Garcia first came into Woods' view at the 1999 PGA Championship, when he was 19 and ready to conquer the world. He gouged that 6-iron out of the base of the tree and chased it up the fairway, a brilliant display of enthusiasm and shotmaking that came up one shot short of Woods that day.
 
He's still running after him.
 
Their relationship is frosty at best, with Woods becoming irritated six years ago at the Monday night 'Battle at Bighorn' exhibition, when Garcia beat him on the last hole and celebrated as if he had won a major.
 
The last time they played in the final group was the Buick Invitational at Torrey Pines earlier this year. Woods started one shot behind Garcia and Rod Pampling and went on to win in a playoff as Garcia stumbled to a 75.
 
'It will be fun for both of us to go out there and try to win the Open championship,' Woods said. 'There are a bunch of guys up there at the top of the board, and we've got to go out there and play well ourselves.'
 
Els could easily have fallen away, especially on No. 7. He hit driver off the tee and into a gorse bush, having to take a penalty drop. Then, he hit into a pot bunker near the sodden wall. He blasted out to 15 feet and escaped with bogey, and limited the damage until he found his swing again.
 
He will play with Furyk in the pairing ahead of Woods-Garcia, very much in range of a fourth major.
 
'We're still in contention, it's a major championship,' Els said. 'A lot can happen tomorrow.'
 
Related Links:
  • Leaderboard - 135th Open Championship
  • Course Tour - Royal Liverpool
  • Full Coverage - 135th Open Championship
     
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    Goal for new world No. 1 Koepka: Stay healthy

    By Will GrayOctober 21, 2018, 1:38 pm

    Last season Brooks Koepka bagged a pair of majors en route to the PGA Tour's Player of the Year award. He started the new wraparound season with an emphatic win at the CJ Cup to reach world No. 1 for the first time.

    But amid the best form of his career, Koepka has a simple goal in mind as he gets ready to turn his attention to the new year.

    "Stay healthy," Koepka told reporters. "That's been the big thing. I need to be healthy to be able to play all these events, play all the majors."

    Koepka's breakthrough year comes despite the fact that he missed four months in the spring, including the Masters, while recovering from a wrist injury. He hit the ground running once he returned, with strong finishes at TPC Sawgrass and Colonial preceding wins at the U.S. Open and PGA Championship.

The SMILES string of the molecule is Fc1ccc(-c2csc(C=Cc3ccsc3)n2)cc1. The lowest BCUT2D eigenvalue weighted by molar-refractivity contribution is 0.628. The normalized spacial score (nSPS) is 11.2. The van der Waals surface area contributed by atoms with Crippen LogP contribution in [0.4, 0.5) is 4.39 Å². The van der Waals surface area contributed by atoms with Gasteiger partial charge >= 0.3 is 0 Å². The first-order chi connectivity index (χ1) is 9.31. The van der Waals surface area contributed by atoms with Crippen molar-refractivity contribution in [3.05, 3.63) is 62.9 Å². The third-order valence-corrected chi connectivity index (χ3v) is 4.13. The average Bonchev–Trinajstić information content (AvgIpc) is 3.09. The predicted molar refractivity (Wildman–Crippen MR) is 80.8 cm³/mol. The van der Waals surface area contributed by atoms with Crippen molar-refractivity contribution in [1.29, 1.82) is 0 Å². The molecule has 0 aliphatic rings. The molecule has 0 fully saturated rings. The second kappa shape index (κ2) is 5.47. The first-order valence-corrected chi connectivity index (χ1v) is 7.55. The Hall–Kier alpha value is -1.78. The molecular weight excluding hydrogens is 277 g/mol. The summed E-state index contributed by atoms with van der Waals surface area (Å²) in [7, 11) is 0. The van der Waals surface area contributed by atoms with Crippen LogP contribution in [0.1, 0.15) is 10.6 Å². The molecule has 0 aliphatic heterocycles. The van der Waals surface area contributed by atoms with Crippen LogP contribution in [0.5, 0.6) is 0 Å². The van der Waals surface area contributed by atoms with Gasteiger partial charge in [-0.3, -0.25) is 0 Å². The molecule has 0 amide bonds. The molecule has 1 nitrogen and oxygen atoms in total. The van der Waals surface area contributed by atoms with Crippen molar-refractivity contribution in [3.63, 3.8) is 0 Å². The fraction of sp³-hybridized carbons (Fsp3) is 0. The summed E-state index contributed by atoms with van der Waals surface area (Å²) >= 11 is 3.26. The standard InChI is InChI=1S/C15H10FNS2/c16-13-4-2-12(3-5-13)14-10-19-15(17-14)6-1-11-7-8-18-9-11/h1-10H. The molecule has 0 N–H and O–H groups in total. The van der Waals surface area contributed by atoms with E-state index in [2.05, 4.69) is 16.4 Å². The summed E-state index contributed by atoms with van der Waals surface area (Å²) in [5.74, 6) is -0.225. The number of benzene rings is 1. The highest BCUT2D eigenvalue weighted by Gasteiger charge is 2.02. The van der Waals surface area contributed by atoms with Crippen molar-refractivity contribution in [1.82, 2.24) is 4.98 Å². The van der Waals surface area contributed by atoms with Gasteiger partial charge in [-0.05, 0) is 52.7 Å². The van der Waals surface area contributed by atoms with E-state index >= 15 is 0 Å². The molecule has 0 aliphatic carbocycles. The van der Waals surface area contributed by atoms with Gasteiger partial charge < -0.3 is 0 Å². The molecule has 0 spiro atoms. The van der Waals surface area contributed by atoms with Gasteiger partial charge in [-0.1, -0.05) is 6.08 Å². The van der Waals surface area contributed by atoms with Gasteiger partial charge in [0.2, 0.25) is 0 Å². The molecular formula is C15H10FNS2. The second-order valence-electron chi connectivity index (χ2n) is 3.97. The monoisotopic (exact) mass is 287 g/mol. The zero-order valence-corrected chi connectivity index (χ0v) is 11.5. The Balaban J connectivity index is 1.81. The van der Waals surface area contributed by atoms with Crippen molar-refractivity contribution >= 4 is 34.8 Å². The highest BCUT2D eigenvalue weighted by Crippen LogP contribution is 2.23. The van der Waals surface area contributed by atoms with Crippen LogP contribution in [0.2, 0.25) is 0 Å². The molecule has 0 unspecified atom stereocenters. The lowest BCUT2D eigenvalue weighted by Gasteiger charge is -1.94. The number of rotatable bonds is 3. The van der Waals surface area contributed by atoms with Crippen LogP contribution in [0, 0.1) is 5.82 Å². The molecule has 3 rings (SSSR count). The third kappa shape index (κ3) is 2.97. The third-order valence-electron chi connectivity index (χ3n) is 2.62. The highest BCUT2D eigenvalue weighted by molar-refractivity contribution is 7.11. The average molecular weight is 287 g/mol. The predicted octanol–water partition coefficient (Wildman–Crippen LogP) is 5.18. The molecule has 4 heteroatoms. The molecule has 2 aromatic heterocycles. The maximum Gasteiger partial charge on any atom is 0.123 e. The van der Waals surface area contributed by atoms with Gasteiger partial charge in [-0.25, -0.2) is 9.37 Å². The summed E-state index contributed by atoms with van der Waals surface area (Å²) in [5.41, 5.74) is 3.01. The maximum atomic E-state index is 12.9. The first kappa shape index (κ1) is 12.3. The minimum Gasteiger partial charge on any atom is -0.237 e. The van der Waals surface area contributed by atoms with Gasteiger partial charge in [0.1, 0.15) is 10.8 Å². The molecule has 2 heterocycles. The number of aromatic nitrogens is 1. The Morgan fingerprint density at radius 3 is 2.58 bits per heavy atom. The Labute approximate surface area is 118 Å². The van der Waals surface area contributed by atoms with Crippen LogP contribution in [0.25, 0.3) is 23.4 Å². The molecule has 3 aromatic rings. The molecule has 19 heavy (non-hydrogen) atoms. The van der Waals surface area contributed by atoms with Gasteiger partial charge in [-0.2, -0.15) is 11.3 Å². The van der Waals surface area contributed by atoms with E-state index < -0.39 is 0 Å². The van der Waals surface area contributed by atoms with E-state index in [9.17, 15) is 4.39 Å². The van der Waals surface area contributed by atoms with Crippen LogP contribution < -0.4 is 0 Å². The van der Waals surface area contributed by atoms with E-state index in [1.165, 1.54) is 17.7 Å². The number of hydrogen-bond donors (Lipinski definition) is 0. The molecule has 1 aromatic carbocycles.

Now Koepka has added a third trophy after cruising to a four-shot win in South Korea on Sunday that allowed him to move past Dustin Johnson at world No. 1.

    "I'm 1-for-1 this year, which is nice," Koepka joked about his undefeated record in the new wraparound season.

    Koepka will be in the field next week in China for the WGC-HSBC Champions before putting the clubs on the shelf. With Justin Thomas paving the way by making the goal-setting process more public in recent years, Koepka explained that even after summiting the world rankings he plans to wait until 2019 to adjust his expectations for himself.

    "I keep the same goals through the calendar year," Koepka said. "On Jan. 1 I go to the beach in the morning and go write down my goals and figure them out for the calendar year, but I just need to finish this year off. I've got next week and I would like to, coming out the first week as No. 1, I'd like to play well."

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    Birdie binge for Woodland comes up short at CJ Cup

    By Will GrayOctober 21, 2018, 12:52 pm

    Gary Woodland mounted an impressive rally at the CJ Cup, but in the end even 11 birdies weren't enough to catch Brooks Koepka.

    Woodland started the final round in South Korea five shots behind the new world No. 1, but he made the biggest move of the day amid chilly conditions on Jeju Island. With six birdies over his first nine holes, including four in a row on Nos. 6-9, he briefly caught Koepka at the top of the leaderboard.

    But Woodland bogeyed No. 10, and even with five more birdies coming home to finish a 9-under 63 he still finished alone in second, four shots behind Koepka who closed with a bogey-free 29 to put the trophy out of reach.

    "Yesterday I didn't get any putts to go in, and today I saw a lot of putts go in," Woodland told reporters. "Brooks with the lead, not much fazes him. So you knew you had to make a lot of birdies, and I made a lot today. But I was just too far behind."

    It's the second straight strong performance from Woodland to start the new wraparound season, as he tied for fifth at the CIMB Classic in Malaysia after holding a share of the 54-hole lead. A closing 63 would have gone a long way last week, but he was still pleased to be able to make Koepka sweat a little on a day when even the bad holes resulted from good shots.

    "I made two bogeys on the back and I said, 'Be right' on both shots," Woodland said. "I was just maybe a little too amped up, a little excited. I hit them both perfect. All in all, I would have liked for a couple more putts to go in yesterday and been a little closer going into today."